So who do I entertain myself by suspecting, since I don’t feel like believing that Dmitri did the deed? Well, Smerdyakov of course – he could be faking the epileptic fit that he, after all, predicted would happen down to the very circumstances that caused it. There’s no reason to believe he stayed in bed all night! Or it could have been Ivan, so conveniently gone, but having had the idea planted in his head by that same sniveling Smerdyakov. (An aside about Smerdyakov, my favorite sneering (possible) son of Karamazov – seriously guys, he just wants to escape to Moscow so that he can follow his dream and be a cook. What a bright, cute dream in this dank, dark Dostoevsky-en nightmare…!) I’m trying to think if the timeline works out for it to have been Grushenka. Unlikely – she was too busy running off on both her current lovers for her old one. Ooo, what about our other lovely heroin, Katerina? Didn’t we leave her in a state of hysterics bridging on madness…? Just guesses. Dostoevsky doesn’t give us, or perhaps just the limited imagination of me, much to go on.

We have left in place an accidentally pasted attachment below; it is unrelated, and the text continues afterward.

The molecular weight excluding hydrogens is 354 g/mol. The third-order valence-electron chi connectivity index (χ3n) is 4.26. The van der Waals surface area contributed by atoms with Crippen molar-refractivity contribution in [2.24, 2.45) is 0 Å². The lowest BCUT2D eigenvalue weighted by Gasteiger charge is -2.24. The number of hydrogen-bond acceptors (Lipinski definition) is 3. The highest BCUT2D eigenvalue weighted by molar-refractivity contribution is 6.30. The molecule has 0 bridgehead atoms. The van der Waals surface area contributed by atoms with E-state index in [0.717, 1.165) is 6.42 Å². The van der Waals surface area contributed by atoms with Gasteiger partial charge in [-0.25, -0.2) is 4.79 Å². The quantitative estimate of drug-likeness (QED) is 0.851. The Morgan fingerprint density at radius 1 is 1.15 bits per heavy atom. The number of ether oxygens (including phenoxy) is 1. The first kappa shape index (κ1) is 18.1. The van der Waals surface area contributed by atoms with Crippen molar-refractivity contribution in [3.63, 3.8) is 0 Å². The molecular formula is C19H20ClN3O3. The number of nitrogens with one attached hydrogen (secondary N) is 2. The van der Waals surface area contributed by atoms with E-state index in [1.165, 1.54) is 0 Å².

I’m mildly jealous of those out there who know the outcome of it all, you fortunate ones who have finished the book already, or just anyone who has ever read it. 🙂 I still have 261 pages to go before I find out all of the juicy details, among which are who’s theology will overcome all other arguments in the end – Ivan’s, or the Elder’s – and will we ever find out the identity of our narrator?